How can we make the biggest change in our battle against climate change; Diet, lifestyle, stop consuming, stop flying, stop patronising unsustainable business, stop buying plastic, become vegan the options are endless where do we start?. Do we rely on the government and national infrastructure to implement these changes will our individual efforts actually make a difference?.

There are many changes which I could comment on for the purpose of this blog I will stick to topics which I feel comfortable with.

The culture in the UK does not currently facilitate an eco-friendly lifestyle . It is a huge effort and sometimes very costly venture to be eco-friendly. Appalling public transport which is expensive, unreliable and does not service large areas of the country. This is coupled with the fact that rural areas have no pavements, public transport or cycle paths which are safe to use so there is no choice but to use a car.

This has other repercussions; the lack of footfall has ensured that there are no shops on the  high streets which ensures that buying goods from the supermarket in a large retail park is the only option, goodbye green grocer, butcher and local baker and sustainable local producer who showcased their good here. High rents has ensured that our streets are full of large chain stores and food delivery services and internet shopping have further ensured the closure of independent businesses. 

The national rail system is a shambles our rail journey to tour Cornwall was three times more expensive than taking the car. Health and safety restrictions has killed the street food trade.

There is a culture now of people ordering one coffee to their home!  by delivery companies I frequently why is their no legislation against this, why is take-away packaging still acceptable ?

I question the difference made by sustainability teams in large corporate companies it appears to be a greenwashing check box exercise. For example the free lunch check box for the employees poses no stipulations on what the budget should be. At the Vegetable Diva budgets of £2.50 pp are presented to us for lunch this begs the question are these companies gaining sustainability goals by enslaving others further down the food chain?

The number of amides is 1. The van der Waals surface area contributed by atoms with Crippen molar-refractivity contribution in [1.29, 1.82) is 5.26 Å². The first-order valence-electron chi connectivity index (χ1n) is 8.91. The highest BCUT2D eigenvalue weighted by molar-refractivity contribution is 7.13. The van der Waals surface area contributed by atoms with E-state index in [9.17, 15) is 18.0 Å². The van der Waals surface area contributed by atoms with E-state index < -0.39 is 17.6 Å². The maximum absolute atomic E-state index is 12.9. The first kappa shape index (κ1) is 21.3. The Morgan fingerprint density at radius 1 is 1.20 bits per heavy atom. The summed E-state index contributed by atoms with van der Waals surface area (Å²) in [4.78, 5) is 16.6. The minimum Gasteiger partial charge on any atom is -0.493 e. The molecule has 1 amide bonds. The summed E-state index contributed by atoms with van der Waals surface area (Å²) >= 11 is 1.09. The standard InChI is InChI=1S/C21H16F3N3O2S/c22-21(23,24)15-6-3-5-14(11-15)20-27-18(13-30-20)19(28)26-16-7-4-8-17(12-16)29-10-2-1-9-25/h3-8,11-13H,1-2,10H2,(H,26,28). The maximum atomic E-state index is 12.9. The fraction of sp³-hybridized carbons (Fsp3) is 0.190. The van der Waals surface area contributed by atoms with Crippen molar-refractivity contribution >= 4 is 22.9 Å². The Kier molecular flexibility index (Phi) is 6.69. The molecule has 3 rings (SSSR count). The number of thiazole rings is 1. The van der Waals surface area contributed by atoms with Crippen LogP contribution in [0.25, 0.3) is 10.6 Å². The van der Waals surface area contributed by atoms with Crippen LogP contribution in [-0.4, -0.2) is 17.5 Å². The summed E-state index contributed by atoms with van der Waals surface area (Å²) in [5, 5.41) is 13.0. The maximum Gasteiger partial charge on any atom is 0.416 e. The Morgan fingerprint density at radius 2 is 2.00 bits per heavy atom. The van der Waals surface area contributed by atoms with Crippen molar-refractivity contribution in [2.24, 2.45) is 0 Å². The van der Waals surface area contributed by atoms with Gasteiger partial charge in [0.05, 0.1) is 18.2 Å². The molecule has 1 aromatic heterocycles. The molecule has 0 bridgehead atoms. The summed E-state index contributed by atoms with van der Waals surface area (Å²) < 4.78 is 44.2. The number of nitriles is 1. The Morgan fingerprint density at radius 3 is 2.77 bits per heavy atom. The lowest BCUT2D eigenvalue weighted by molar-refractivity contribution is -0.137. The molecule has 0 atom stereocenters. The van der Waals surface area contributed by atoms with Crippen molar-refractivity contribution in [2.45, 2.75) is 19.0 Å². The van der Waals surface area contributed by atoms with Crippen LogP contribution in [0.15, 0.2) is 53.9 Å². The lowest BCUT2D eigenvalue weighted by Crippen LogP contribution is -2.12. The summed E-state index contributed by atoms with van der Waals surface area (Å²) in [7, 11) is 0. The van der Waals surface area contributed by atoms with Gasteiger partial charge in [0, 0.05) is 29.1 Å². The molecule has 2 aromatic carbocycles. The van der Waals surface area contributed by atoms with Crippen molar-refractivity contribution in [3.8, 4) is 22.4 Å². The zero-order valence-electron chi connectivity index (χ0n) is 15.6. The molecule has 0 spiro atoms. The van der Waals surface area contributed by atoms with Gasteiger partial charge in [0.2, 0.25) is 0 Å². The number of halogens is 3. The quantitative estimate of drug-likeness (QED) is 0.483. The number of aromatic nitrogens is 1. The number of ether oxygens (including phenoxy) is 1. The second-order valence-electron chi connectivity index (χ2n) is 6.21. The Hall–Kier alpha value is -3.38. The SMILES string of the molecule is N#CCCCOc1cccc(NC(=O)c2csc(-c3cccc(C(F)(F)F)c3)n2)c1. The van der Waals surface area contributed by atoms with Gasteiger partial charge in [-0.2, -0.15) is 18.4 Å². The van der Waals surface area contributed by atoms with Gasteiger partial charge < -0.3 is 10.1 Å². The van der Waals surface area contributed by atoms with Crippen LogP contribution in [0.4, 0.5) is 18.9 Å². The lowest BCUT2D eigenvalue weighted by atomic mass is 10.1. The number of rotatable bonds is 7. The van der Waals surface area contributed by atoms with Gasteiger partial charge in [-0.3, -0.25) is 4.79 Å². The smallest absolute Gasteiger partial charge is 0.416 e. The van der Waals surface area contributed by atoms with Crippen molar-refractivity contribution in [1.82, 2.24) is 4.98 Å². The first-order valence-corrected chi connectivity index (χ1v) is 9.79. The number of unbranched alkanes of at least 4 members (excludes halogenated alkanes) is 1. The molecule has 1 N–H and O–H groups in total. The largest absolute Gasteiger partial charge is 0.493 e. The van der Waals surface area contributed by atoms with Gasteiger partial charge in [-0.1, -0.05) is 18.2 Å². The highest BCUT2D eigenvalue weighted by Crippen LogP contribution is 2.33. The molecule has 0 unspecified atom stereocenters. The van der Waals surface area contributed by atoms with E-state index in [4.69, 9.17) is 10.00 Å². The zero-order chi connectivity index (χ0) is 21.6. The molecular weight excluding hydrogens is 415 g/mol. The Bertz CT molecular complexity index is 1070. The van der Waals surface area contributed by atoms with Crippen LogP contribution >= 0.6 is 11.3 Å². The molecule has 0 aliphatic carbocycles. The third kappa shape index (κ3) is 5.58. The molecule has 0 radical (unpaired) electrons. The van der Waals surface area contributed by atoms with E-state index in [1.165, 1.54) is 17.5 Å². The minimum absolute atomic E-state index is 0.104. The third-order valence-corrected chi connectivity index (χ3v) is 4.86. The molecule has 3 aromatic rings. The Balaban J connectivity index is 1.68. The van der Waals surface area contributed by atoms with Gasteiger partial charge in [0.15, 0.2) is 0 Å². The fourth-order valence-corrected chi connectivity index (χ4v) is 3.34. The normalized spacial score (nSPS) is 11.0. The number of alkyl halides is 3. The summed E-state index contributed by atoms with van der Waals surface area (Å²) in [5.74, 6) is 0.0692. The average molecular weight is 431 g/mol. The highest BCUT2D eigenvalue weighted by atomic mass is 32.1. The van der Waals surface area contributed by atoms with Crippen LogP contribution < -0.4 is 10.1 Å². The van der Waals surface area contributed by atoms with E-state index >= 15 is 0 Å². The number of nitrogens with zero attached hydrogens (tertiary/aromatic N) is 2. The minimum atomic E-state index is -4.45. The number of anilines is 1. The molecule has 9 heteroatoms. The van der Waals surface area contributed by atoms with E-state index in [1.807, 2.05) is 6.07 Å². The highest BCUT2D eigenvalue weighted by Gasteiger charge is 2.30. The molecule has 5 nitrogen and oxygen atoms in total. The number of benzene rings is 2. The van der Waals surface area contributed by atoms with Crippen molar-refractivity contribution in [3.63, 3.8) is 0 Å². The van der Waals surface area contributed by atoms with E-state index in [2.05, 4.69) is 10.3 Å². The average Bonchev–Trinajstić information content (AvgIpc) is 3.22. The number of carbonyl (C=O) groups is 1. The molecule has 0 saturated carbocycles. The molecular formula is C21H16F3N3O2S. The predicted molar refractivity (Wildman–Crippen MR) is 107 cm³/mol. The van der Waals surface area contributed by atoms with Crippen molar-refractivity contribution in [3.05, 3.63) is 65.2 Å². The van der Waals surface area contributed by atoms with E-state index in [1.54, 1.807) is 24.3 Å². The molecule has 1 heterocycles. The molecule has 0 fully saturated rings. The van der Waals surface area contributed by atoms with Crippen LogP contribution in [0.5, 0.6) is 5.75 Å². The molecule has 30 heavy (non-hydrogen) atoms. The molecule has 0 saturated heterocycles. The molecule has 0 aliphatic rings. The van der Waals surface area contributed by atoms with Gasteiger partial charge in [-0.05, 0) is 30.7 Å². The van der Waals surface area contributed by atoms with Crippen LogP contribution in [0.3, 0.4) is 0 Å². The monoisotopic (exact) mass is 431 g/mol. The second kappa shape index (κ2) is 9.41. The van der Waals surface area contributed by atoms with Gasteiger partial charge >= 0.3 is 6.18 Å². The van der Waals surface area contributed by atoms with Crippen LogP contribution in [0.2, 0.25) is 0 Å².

Universities and educational establishments around the country are focussed on profit rather than providing sustainable nutritious unpackaged food. The days of the subsidised canteens are gone canteens now appear to be full of laptops and plastic or bio-plastic wrapped toasties and sandwiches without a single piece of cutlery or crockery in site they can be found in the graveyard gathering dust in the redundant kitchen in the basement.

Food from the major supermarkets are heavily packaged despite concern for the planet their popularity does not appear to be decreasing. We at the Vegetable diva launched an instagram challenge buy no packaged food for a week and show us the evidence and win a free lunch sadly nobody participated.

It begs the question do we just want to join the party tomorrow or are we going to walk the walk rather than talk the talk, I have met a lot of customers who are walking the walk I would just like there to be more of them, lets hope tomorrows speeches from this formidable young activist will provide the necessary motivation.

Go Greta we think you are a legend!

Follow me on Instagram and Twitter, or add me on LinkedIn to stay in the loop with The Vegetable Diva and our cutting-edge community of Bristolian vegetable lovers.




Sonya - The Vegetable Diva.

Next Steps for The Vegetable Diva

Next steps for The Vegetable Diva